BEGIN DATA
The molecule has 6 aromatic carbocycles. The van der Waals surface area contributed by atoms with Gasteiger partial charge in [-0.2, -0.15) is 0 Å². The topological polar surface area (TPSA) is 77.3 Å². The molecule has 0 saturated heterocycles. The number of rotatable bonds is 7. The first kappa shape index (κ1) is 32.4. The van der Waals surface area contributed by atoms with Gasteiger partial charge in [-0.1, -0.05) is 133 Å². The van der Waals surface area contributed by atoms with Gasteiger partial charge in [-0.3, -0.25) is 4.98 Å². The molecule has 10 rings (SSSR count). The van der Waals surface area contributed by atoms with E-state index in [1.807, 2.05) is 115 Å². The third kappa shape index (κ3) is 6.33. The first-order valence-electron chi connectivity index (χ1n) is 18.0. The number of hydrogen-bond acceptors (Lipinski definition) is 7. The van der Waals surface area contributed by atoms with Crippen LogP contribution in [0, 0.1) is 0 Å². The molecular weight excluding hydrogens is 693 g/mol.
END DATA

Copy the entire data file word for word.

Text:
The molecule has 6 aromatic carbocycles. The van der Waals surface area contributed by atoms with Gasteiger partial charge in [-0.2, -0.15) is 0 Å². The topological polar surface area (TPSA) is 77.3 Å². The molecule has 0 saturated heterocycles. The number of rotatable bonds is 7. The first kappa shape index (κ1) is 32.4. The van der Waals surface area contributed by atoms with Gasteiger partial charge in [-0.1, -0.05) is 133 Å². The van der Waals surface area contributed by atoms with Gasteiger partial charge in [-0.3, -0.25) is 4.98 Å². The molecule has 10 rings (SSSR count). The van der Waals surface area contributed by atoms with E-state index in [1.807, 2.05) is 115 Å². The third kappa shape index (κ3) is 6.33. The first-order valence-electron chi connectivity index (χ1n) is 18.0. The number of hydrogen-bond acceptors (Lipinski definition) is 7. The van der Waals surface area contributed by atoms with Crippen LogP contribution in [0, 0.1) is 0 Å². The molecular weight excluding hydrogens is 693 g/mol.